Colonial (PRR train)

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The Colonial, also known as the Colonial Express, was a service of the Pennsylvania Railroad and New York, New Haven and Hartford Railroad between Union Station in Washington, DC and South Station in Boston, Massachusetts. It was operated until 1973 by Amtrak.


The Colonial began on January 18, 1892, as a daytime express service between Boston and Washington. From Boston, the train traveled west over the New York, New Haven & Hartford's Shore Line and then the New Rochelle branch to the Harlem River. There, passengers boarded the passenger steamer Maryland, which carried them to Jersey City, New Jersey. At that time the Pennsylvania Railroad (PRR) had no station in Manhattan, so passengers heading for New York traveled to Jersey City, then transferred to Manhattan-bound ferries. Passengers continuing south on the Colonial boarded a new train in Jersey City, which used the Pennsylvania main line to reach Philadelphia, Pennsylvania, Baltimore, Maryland and Washington.[1]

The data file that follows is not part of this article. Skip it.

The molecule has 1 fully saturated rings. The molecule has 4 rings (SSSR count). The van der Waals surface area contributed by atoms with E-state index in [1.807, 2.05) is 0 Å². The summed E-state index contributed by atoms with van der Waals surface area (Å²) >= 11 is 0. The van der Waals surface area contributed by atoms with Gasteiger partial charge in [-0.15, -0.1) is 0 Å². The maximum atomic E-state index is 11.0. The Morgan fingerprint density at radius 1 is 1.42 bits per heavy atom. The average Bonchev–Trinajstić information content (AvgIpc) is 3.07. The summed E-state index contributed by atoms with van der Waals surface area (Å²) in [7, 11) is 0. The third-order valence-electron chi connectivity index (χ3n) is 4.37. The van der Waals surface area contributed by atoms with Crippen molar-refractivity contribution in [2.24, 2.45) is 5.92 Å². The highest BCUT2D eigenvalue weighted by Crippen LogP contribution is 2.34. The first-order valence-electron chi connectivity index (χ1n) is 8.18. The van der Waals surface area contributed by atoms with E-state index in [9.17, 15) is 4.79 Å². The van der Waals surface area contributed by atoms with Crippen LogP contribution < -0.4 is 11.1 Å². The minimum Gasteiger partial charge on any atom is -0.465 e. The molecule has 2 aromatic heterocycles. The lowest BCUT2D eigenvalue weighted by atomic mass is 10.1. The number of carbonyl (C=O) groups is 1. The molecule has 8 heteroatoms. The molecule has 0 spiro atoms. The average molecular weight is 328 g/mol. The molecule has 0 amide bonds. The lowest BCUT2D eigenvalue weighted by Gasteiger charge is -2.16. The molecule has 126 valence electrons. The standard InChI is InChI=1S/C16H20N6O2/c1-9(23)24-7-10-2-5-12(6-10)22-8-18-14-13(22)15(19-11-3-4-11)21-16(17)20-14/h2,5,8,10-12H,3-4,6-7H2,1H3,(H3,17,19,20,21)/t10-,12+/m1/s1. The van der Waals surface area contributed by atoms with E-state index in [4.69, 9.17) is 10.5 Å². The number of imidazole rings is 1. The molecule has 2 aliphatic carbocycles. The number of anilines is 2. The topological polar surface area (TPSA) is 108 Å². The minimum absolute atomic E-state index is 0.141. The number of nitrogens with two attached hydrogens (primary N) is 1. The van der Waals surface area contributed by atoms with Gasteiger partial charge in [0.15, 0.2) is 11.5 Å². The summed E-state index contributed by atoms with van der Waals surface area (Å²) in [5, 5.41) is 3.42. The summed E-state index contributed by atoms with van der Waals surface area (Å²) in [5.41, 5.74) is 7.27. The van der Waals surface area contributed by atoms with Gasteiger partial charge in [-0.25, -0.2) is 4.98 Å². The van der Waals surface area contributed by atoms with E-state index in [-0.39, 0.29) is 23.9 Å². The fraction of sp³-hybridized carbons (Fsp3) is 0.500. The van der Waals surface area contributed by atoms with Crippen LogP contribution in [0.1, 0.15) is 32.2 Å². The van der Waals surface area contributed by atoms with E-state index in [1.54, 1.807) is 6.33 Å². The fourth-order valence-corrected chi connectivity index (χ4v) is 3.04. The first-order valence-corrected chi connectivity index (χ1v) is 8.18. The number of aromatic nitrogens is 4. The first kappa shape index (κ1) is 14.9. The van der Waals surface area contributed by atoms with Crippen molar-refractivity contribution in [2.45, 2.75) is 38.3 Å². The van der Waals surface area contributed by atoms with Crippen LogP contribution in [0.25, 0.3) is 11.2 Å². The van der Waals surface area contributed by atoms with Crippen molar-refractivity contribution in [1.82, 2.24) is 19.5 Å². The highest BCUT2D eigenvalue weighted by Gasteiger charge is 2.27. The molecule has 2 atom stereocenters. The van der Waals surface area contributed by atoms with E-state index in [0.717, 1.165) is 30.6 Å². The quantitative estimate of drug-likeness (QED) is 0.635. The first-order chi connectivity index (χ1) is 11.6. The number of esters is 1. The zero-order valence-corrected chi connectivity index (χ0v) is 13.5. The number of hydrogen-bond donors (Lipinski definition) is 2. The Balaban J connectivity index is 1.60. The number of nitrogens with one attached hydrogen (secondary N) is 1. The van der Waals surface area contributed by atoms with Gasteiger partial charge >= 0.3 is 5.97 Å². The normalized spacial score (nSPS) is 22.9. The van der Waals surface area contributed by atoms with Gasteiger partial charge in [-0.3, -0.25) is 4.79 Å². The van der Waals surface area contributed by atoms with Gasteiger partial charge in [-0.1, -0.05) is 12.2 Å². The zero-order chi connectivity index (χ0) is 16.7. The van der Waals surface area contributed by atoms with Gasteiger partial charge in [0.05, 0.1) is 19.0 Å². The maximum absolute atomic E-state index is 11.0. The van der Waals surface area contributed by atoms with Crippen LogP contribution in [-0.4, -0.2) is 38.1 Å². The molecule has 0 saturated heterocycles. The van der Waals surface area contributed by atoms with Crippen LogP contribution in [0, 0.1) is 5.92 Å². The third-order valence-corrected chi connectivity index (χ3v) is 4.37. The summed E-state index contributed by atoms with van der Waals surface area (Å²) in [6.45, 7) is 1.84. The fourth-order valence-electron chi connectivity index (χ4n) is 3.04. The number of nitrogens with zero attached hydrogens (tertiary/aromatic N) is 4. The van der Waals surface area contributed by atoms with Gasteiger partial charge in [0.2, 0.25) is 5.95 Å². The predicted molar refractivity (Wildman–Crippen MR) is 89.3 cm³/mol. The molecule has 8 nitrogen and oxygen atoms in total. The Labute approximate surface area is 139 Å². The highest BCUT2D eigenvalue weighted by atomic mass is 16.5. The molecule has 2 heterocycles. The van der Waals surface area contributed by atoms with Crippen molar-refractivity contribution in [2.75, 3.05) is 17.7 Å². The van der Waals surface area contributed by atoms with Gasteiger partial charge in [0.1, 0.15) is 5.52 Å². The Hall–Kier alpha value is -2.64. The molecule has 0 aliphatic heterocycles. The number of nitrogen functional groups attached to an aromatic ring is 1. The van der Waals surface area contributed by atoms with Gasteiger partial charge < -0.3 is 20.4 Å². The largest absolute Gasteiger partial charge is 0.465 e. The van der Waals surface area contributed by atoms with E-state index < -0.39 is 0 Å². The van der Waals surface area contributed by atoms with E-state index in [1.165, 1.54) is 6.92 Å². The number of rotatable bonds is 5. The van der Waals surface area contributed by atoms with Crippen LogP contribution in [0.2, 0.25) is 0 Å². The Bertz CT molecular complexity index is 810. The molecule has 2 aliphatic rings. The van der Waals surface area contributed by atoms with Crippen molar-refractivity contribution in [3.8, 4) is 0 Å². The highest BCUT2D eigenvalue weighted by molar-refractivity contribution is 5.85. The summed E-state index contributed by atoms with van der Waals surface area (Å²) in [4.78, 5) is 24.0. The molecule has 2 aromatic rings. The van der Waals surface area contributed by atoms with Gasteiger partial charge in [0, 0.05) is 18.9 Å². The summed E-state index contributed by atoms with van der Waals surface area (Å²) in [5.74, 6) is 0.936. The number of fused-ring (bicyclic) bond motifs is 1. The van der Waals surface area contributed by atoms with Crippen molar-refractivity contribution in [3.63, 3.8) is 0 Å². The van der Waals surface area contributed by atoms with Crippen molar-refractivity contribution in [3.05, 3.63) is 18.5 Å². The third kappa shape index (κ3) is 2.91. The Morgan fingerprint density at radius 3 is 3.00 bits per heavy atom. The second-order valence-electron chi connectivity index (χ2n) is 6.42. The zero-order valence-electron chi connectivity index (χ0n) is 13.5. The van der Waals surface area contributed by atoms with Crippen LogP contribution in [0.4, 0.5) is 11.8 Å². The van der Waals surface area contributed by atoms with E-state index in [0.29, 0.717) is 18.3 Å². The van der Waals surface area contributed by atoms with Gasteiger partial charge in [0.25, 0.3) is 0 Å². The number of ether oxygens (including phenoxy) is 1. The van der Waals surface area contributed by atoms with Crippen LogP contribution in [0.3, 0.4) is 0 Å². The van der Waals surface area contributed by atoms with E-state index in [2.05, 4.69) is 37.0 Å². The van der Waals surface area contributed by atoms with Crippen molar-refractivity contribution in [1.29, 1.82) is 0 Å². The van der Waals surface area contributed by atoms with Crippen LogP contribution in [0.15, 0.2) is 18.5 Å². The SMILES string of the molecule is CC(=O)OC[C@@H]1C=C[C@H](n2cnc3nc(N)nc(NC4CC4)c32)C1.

The sinking of the ocean liner RMS Titanic caused a shift in the Colonial's operation. The waterborne segment was dropped; instead, the Boston train ran into Grand Central Terminal, while the Washington train terminated at Penn Station, which had opened in 1910. Passengers used ground transport to move between the two stations, which were a little over a mile apart. In 1917 the opening of the Hell Gate Bridge, which linked the PRR and the New Haven, allowed trains to run directly through Penn Station.[2]

The PRR merged into Penn Central Transportation in 1968, which absorbed the NYNH&H in 1969. When Amtrak began operations on May 1, 1971, it took over the Colonial, which ran as trains 170 and 171 (changed to 173 and 174 in the November 14 timetable). Its last trip was made on April 28, 1973.

In 1976 Amtrak brought the name back for the New York-Newport News Colonial to replace the removed Newport News section of the James Whitcomb Riley.


  1. ^ "The Colonial Express: Name and Route of the New Train Which Goes on Monday". The Day. January 14, 1892. Retrieved 2009-12-18. 
  2. ^ Lynch, Peter E. (2005). New Haven Railroad passenger trains. St. Paul, MN: MBI Publishing Company. p. 29. ISBN 0-7603-2288-0. 

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